# Musical Chairs Without the Chairs: Classroom Review Game to Reinforce Learning Retention

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## Inspiration

When I was a senior in high school my French teacher was an inspiration to me. She was always creating exciting new games for our class. She would even get the big football players to crawl around on the floor imitating animals as we guessed the French words for each one. But do you know what? We laughed, we enjoyed the class AND we remembered the vocabulary words! That’s why I believe that learning can be fun.

## How Do You Make This Game?

For these classroom games use large file cards, construction paper or flash cards. If it is a game you will use often, you may want to laminate the cards.You will also need to use a CD player or your own singing voice. Store cards in labeled plastic zippered bags.

Let’s suppose you want to review states and capitals: Write the name of one capital on each card. Students move around the circle and stop on a capital. You call out a state and whoever is standing on the capital is out. Reverse it by putting the state cards on the floor and calling out a capital.

Perhaps you want to reinforce addition facts: Write a different number on each card from 1-20 (or whatever sum is appropriate for your lesson) Call out a number problem like: 2+8. Whoever is standing on 10 is out.

Reviewing geometric shapes: You can cut the cards into the appropriate shape or just draw them on the card.

## How We Play

This game is in the form of musical chairs but without the chairs! For the purpose of explanation, let’s play this game using states and capitals identification as the skill we are trying to review. Place the cards with the names of each capital on the floor in a large circle. Each student in the class should stand on a card in the circle facing the designated direction (clockwise or counterclockwise). Begin the music or the singing as the students “parade"around the circle. When the music stops, each student should stop on one card. They should stop right where they are. No darting around the circle to find a card. The teacher(or designated leader) calls out a state. Whoever is standing on the capital of that state is out. That person sits in the center of the circle.

Let’s suppose you are reviewing addition facts. You may choose to write a number on each card. Put the cards in a circle, students parade around the circle, music stops, teacher calls out an equation and the student standing on the answer goes into the center of the circle. But this could be reversed,too! Write the equations on the cards, call out the answer and student must decide which equation has that answer.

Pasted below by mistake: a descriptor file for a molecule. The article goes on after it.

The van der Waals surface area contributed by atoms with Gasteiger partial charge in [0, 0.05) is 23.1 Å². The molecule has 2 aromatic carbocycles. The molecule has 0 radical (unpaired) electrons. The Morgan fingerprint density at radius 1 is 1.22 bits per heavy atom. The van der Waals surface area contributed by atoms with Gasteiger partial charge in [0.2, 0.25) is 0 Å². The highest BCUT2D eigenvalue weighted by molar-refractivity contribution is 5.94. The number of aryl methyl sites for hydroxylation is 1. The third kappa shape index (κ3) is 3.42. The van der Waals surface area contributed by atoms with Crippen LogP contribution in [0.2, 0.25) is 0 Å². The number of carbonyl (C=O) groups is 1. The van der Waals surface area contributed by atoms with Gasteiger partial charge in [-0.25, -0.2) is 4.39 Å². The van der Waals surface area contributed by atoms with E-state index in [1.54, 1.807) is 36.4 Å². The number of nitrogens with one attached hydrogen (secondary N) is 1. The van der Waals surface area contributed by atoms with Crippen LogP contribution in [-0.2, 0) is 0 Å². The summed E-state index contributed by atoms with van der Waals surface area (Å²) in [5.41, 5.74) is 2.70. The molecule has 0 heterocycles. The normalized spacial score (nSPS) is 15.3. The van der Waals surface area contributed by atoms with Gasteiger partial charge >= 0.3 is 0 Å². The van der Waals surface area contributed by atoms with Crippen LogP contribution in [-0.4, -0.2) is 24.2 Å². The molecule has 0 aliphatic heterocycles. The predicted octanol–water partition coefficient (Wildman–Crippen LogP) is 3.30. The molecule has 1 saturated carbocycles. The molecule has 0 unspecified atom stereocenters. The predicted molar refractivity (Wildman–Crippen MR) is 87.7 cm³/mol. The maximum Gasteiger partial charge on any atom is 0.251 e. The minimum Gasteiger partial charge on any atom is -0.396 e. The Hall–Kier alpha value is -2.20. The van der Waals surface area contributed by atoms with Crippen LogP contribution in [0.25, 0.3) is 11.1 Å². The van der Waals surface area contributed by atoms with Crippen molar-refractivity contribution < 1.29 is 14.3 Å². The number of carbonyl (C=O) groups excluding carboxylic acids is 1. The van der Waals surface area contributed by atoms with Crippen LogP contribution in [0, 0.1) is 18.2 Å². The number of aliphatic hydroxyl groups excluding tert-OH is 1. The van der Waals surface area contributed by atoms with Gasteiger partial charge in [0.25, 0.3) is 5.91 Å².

Here’s more examples:

Write vocabulary words on the cards. Read the definition. Who is standing on the word that matches the definition?

Write words on the cards. Call out the antonym or synonym. Who is standing on the answer?

Write foreign language words on the cards. Call out the English of a word. Who is standing on the matching word?

For younger students use cards in a variety of colors or shapes. Call out a color word or shape word. Who is standing on that color or shape?

## Variations

If you feel that students are restless in the center of the circle (the students who are “out”), you can add a variation to these games. You can designate a round when someone can earn their way out by calling out the answer before someone else. Or you may designate a round when the player standing on the correct answer can “free” someone in the circle.

## The Role of Classroom Games

Since students have different learning styles, you never know which technique will “click” with which student. That’s why it is important to try lots of different ways of imparting information and reaching your objective. I like creating review games that actively involve every student both physically and mentally when possible. Make the learning fun! Make the students WANT to come to school just to see what you will do next! You never know if review games may be just the thing that helps them achieve.

Activities offered in this article were developed by the author based on her experience as a classroom teacher.